HB23-1231 would use data-driven tactics to improve students’ math skills
DENVER, CO – The House Education Committee today passed a bipartisan bill to improve the math performance of Colorado’s students. This bill, sponsored by Representative Barbara McLachlan, incorporates evidence-informed tools to help boost the math skills of students ages pre-kindergarten through 12th grade.
“Pandemic-induced learning disruptions have certainly taken their toll on our students, which is why we’re making a major investment in out-of-school programming to address and improve the math skills of all of our students,” said Rep. Barbara McLachlan, Chair of the House Education Committee, D-Durango. “Our bipartisan legislation meets students where they are by embedding evidence-informed math practices into educator training and creating math-focused learning opportunities after school. As a former teacher, I know how important it is for students to be well-prepared for the grade ahead, and this bill works to strengthen their math performance so all of our students can thrive.”
HB23-1231, sponsored by Representative Barbara McLachlan and Assistant Minority Leader Rose Pugliese, passed committee unanimously. This bill invests $25.6 million to incorporate multiple evidence-informed strategies into schools, after-school programs, and educator training to improve students’ math performance. Specifically, this bill makes it easier for students to get the support they need to improve their math skills both in and out of school.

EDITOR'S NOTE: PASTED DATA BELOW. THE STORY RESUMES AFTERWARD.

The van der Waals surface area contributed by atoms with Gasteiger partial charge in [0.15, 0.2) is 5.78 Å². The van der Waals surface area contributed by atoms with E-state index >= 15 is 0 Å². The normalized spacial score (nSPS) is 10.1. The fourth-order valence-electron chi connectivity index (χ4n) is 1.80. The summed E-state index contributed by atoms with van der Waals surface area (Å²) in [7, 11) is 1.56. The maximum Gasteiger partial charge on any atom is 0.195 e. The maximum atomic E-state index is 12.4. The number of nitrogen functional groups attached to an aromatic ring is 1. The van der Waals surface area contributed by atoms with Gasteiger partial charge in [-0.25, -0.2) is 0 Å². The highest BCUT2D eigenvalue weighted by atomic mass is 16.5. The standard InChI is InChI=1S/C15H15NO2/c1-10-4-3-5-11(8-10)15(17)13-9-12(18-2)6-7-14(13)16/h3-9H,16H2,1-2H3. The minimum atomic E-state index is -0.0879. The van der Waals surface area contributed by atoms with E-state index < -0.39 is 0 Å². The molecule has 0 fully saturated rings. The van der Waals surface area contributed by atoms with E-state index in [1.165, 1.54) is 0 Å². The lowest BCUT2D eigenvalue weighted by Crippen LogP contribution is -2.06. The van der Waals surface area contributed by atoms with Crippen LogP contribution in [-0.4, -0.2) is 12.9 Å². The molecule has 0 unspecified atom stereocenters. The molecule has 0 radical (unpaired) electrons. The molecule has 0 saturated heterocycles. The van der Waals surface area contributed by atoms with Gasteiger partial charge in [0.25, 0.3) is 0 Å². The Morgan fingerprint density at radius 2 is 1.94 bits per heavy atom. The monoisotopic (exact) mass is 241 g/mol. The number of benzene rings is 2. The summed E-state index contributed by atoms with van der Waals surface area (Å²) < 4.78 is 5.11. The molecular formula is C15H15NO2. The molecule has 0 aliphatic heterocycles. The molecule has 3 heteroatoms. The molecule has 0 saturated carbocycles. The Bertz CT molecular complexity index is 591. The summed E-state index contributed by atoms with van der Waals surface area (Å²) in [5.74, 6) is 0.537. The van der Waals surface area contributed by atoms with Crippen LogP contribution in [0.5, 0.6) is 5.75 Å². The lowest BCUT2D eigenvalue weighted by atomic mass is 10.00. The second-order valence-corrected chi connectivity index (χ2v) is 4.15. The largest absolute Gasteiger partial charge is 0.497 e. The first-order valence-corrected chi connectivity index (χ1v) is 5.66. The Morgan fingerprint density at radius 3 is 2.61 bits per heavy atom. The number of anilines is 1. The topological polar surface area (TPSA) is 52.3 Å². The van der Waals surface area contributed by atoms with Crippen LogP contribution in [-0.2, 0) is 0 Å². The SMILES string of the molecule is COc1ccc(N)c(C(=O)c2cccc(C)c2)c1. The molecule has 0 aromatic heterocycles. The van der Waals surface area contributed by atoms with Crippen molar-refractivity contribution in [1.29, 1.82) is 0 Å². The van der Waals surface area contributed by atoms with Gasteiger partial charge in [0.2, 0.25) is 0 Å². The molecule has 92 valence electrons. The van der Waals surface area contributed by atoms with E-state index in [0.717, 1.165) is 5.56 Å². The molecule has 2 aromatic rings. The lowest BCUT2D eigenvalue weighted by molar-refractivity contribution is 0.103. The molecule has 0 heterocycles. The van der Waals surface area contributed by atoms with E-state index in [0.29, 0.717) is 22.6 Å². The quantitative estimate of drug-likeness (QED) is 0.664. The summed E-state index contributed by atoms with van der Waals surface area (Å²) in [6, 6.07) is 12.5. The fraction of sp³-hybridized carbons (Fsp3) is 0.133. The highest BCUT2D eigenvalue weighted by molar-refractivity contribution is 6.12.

HB23-1231 permits the Colorado Department of Education to make free training available through a train-the-trainer model and technical assistance in math instruction to empower teachers to incorporate evidence-informed math education in the classrooms and identify areas of improvement for students. The bill would enable schools to send notifications to parents and caregivers if their students are underperforming or struggling in math and incorporates a train-the-parent model to increase understanding of math concepts at home.
This bill also creates a new state-based grant program focused on after-school math and STEM improvement. In addition, HB23-1231 takes a compounding approach to improve students' math skills throughout the course of their educational experiences. This includes integrating early numeracy into universal preschool quality standards and establishing a Ninth Grade Success Grant Program to help students tackle math concepts at a critical point in their education.
The House Education Committee also passed HB23-1089, sponsored by Rep. Mary Young, unanimously. This bill improves stability for youth in foster care, including students with a disability, by allowing them to attend their same school after they’ve been placed in foster care.
“Youth in our foster care system face enough uncertainty every day, and this bill offers them some stability in their routine by allowing them to attend the same school they attended before their foster care placement,” said Rep. Mary Young, D-Greeley. “We all want our students to succeed in school and they perform best when they’re surrounded by familiar support systems. My legislation works to keep our students supported by keeping them connected to their friends, teachers, and after-school activities.”